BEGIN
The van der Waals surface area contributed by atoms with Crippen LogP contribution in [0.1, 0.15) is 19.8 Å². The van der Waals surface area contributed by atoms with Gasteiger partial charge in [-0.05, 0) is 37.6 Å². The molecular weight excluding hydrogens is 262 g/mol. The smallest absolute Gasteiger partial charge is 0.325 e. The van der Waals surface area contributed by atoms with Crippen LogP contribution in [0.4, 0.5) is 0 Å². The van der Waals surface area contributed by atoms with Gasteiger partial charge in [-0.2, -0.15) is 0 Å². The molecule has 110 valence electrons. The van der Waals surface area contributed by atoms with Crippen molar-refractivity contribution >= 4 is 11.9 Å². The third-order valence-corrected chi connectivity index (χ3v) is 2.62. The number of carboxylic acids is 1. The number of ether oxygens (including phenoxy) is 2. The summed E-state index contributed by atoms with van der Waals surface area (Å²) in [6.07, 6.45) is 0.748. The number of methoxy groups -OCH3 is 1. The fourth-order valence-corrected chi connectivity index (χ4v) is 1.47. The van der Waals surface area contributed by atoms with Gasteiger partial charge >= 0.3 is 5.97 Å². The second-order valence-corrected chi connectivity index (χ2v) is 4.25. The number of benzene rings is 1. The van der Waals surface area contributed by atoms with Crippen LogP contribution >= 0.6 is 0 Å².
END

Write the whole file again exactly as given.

The van der Waals surface area contributed by atoms with Crippen LogP contribution in [0.1, 0.15) is 19.8 Å². The van der Waals surface area contributed by atoms with Gasteiger partial charge in [-0.05, 0) is 37.6 Å². The molecular weight excluding hydrogens is 262 g/mol. The smallest absolute Gasteiger partial charge is 0.325 e. The van der Waals surface area contributed by atoms with Crippen LogP contribution in [0.4, 0.5) is 0 Å². The van der Waals surface area contributed by atoms with Gasteiger partial charge in [-0.2, -0.15) is 0 Å². The molecule has 110 valence electrons. The van der Waals surface area contributed by atoms with Crippen molar-refractivity contribution >= 4 is 11.9 Å². The third-order valence-corrected chi connectivity index (χ3v) is 2.62. The number of carboxylic acids is 1. The number of ether oxygens (including phenoxy) is 2. The summed E-state index contributed by atoms with van der Waals surface area (Å²) in [6.07, 6.45) is 0.748. The number of methoxy groups -OCH3 is 1. The fourth-order valence-corrected chi connectivity index (χ4v) is 1.47. The van der Waals surface area contributed by atoms with Gasteiger partial charge >= 0.3 is 5.97 Å². The second-order valence-corrected chi connectivity index (χ2v) is 4.25. The number of benzene rings is 1. The van der Waals surface area contributed by atoms with Crippen LogP contribution >= 0.6 is 0 Å².